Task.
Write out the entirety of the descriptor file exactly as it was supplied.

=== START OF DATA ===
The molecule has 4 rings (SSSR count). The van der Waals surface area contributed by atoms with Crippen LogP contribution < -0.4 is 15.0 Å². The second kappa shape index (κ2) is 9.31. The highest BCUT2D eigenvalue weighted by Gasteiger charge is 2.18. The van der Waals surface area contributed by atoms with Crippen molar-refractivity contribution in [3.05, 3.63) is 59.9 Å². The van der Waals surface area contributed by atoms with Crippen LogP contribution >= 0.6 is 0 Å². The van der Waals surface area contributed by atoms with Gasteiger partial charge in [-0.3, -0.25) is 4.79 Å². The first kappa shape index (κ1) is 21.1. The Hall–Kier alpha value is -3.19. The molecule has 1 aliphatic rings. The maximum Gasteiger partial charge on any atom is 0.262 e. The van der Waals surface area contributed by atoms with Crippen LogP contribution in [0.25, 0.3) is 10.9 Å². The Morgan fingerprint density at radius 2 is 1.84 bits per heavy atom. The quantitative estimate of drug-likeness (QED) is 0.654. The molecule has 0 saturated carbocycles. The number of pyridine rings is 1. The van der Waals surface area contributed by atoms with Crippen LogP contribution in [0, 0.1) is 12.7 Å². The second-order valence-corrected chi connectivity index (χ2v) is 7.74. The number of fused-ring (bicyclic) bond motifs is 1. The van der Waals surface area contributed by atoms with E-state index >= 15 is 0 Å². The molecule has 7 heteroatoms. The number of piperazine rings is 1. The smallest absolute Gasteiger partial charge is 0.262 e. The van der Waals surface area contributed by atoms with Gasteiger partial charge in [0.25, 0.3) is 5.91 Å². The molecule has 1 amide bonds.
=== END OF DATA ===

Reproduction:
The molecule has 4 rings (SSSR count). The van der Waals surface area contributed by atoms with Crippen LogP contribution < -0.4 is 15.0 Å². The second kappa shape index (κ2) is 9.31. The highest BCUT2D eigenvalue weighted by Gasteiger charge is 2.18. The van der Waals surface area contributed by atoms with Crippen molar-refractivity contribution in [3.05, 3.63) is 59.9 Å². The van der Waals surface area contributed by atoms with Crippen LogP contribution >= 0.6 is 0 Å². The van der Waals surface area contributed by atoms with Gasteiger partial charge in [-0.3, -0.25) is 4.79 Å². The first kappa shape index (κ1) is 21.1. The Hall–Kier alpha value is -3.19. The molecule has 1 aliphatic rings. The maximum Gasteiger partial charge on any atom is 0.262 e. The van der Waals surface area contributed by atoms with Crippen LogP contribution in [0.25, 0.3) is 10.9 Å². The Morgan fingerprint density at radius 2 is 1.84 bits per heavy atom. The quantitative estimate of drug-likeness (QED) is 0.654. The molecule has 0 saturated carbocycles. The number of pyridine rings is 1. The van der Waals surface area contributed by atoms with Crippen LogP contribution in [0, 0.1) is 12.7 Å². The second-order valence-corrected chi connectivity index (χ2v) is 7.74. The number of fused-ring (bicyclic) bond motifs is 1. The van der Waals surface area contributed by atoms with E-state index >= 15 is 0 Å². The molecule has 7 heteroatoms. The number of piperazine rings is 1. The smallest absolute Gasteiger partial charge is 0.262 e. The van der Waals surface area contributed by atoms with Gasteiger partial charge in [0.25, 0.3) is 5.91 Å². The molecule has 1 amide bonds.